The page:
Productivity Reviews Technology

My First Document Scanner

Today I ordered a NeatScan document / receipt scanner made by NeatCo!

I’m pretty excited because I’ve always wanted one ever since the days of the Visioneer Paperport. The idea of a paperless office really appealed to me mostly due to my infatuation to keep around receipts and documents that I receive, be it electronically or on paper. Unfortunately, I’ve never figured out a method to process & save any of the paperwork on an ongoing basis – it usually falls apart when I start to get too busy with life.

I had done a little research several months ago to see if there were any changes in the document-scanner market since the last time I checked. From that I made my rough list for my ultimate document-scanning setup:

  • Small, desktop scanner
  • Ability to create searchable PDFs
  • Software to help me organize everything

I started looking again because I came across two Black-Friday deals related to document scanners: NeatScan to Office by NEAT and the SnapScan S300M by Fujitsu. (The deal from NEAT was for the PC version of the scanner, but I read on their website that they were offering the Mac software for free as long as you provided the serial number of the scanner.)

I found that Fujitsu’s SnapScan always had great reviews so it probably wouldn’t be a bad choice no matter what. One of the cool features it has is the ability to feed and scan multiple documents while scanning both sides at the same time! Very nice.

NEAT released a Mac version of their software last January at MacWorld. From what I could tell from the NEAT website and forums, they are committed to creating a great Macintosh experience and their goal is to match the functionality of their Windows software. One of the cool features of the NEAT software enables you to print directly to the software (eg, print an email receipt from Amazon to the software, which will then process it with OCR/PDF). This could definitely be handy for me since I get a lot of electronic receipts from the things I order online.

Here are some of the reasons I decided on the NEAT scanner:

  • It was a little cheaper than the SnapScan
    I wasn’t sure if I was going to appreciate a document scanner
  • The included software did OCR (important for making searchable PDFs)
    (Though during this quarter [2008Q4], Fujisu is offering a rebate to get a free copy of Readiris Pro OCR sofware.)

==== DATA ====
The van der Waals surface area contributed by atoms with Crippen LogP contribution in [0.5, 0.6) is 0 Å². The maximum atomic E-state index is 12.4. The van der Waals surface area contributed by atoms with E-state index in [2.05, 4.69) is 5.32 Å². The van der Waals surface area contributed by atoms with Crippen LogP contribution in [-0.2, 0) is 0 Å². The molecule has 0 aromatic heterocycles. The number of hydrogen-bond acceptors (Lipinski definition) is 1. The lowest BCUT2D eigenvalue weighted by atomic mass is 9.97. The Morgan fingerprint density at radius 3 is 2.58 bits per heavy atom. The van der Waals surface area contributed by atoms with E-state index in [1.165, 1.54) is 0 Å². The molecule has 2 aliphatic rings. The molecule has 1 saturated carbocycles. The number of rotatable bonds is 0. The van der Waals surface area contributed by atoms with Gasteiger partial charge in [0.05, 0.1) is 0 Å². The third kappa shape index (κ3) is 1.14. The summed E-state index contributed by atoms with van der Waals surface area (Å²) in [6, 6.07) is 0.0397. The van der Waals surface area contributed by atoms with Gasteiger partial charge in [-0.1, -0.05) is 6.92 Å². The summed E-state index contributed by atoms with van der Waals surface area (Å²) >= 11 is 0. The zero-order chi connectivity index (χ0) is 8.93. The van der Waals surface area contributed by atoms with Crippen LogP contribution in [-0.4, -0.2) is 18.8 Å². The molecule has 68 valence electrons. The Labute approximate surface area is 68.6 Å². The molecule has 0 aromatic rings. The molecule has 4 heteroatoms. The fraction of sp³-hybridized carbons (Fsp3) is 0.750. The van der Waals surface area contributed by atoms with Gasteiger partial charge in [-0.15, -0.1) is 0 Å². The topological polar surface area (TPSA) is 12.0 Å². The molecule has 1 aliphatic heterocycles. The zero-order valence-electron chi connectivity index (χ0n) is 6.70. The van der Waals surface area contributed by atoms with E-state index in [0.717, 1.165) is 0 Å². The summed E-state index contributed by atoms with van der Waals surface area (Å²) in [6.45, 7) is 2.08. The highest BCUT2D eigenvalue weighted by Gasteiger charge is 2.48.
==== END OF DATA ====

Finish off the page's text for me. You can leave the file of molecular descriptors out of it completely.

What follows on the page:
• The included software will organize receipts and documents
    (I was considering purchasing Yep as my tool for organizing PDFs; I always have the choice if I find the NEAT software lacking.)

h3. Resources

  • “MacNN Forum: NeatReceipts or Fujitsu?”:

  • “TUAW Review: NEAT Receipts for Mac”:

  • “MacMost Video: NeatReceipts Review”:

  • “Macworld Review: Fujitsu SnapScan S300M”:

  • “ SnapScan S300M”:

  • “Readiris Pro Website”:—Product-list.aspx

  • “Pricegrabber Review: Readiris Pro 11”:


What does it take to be a CEO?

I recently quit my job to (re)start my own software company so I decided to do some research to find out more about the responsibilities of a CEO.

During the search I found a great article from Steve Robbins in which he talks about several components of a CEO’s job function.

The article itself outlines a CEO’s job description including some important related job topics. The basic outline is this:

  • A CEO Job Description
  • Measuring Success as a CEO
  • Pitfalls and solutions for the CEO
  • Coaching tips to stay sane and skillful at the top of the heap

The job description he writes about is very simple and it can be distilled into four duties:

A CEO Job Description

  • Setting strategy and vision
  • Building culture
  • Team-building
  • Capital allocation (how to spend money to achieve the vision)

Reflecting back on my experiences in The Workplace, I think this is a great list with which to start.


  1. Article from Steve Robbins’ website: What do CEOs do? A CEO Job Description.